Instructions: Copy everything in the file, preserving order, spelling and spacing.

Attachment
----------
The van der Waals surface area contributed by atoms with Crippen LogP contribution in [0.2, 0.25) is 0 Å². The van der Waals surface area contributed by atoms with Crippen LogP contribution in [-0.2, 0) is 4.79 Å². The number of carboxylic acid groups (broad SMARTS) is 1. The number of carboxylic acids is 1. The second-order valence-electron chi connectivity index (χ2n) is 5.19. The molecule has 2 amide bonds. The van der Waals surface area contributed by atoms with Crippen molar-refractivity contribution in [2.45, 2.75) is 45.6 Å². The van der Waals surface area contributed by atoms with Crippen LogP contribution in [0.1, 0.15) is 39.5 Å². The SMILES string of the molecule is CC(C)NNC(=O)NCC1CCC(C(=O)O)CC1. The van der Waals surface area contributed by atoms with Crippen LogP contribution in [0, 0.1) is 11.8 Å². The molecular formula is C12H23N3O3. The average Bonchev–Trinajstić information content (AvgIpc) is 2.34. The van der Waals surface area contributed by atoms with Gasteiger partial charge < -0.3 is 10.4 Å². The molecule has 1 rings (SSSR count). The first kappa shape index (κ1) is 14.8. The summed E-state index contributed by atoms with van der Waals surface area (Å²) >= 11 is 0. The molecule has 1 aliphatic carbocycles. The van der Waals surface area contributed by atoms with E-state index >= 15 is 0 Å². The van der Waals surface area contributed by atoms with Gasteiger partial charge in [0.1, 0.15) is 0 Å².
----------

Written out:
The van der Waals surface area contributed by atoms with Crippen LogP contribution in [0.2, 0.25) is 0 Å². The van der Waals surface area contributed by atoms with Crippen LogP contribution in [-0.2, 0) is 4.79 Å². The number of carboxylic acid groups (broad SMARTS) is 1. The number of carboxylic acids is 1. The second-order valence-electron chi connectivity index (χ2n) is 5.19. The molecule has 2 amide bonds. The van der Waals surface area contributed by atoms with Crippen molar-refractivity contribution in [2.45, 2.75) is 45.6 Å². The van der Waals surface area contributed by atoms with Crippen LogP contribution in [0.1, 0.15) is 39.5 Å². The SMILES string of the molecule is CC(C)NNC(=O)NCC1CCC(C(=O)O)CC1. The van der Waals surface area contributed by atoms with Crippen LogP contribution in [0, 0.1) is 11.8 Å². The molecular formula is C12H23N3O3. The average Bonchev–Trinajstić information content (AvgIpc) is 2.34. The van der Waals surface area contributed by atoms with Gasteiger partial charge < -0.3 is 10.4 Å². The molecule has 1 rings (SSSR count). The first kappa shape index (κ1) is 14.8. The summed E-state index contributed by atoms with van der Waals surface area (Å²) >= 11 is 0. The molecule has 1 aliphatic carbocycles. The van der Waals surface area contributed by atoms with E-state index >= 15 is 0 Å². The van der Waals surface area contributed by atoms with Gasteiger partial charge in [0.1, 0.15) is 0 Å².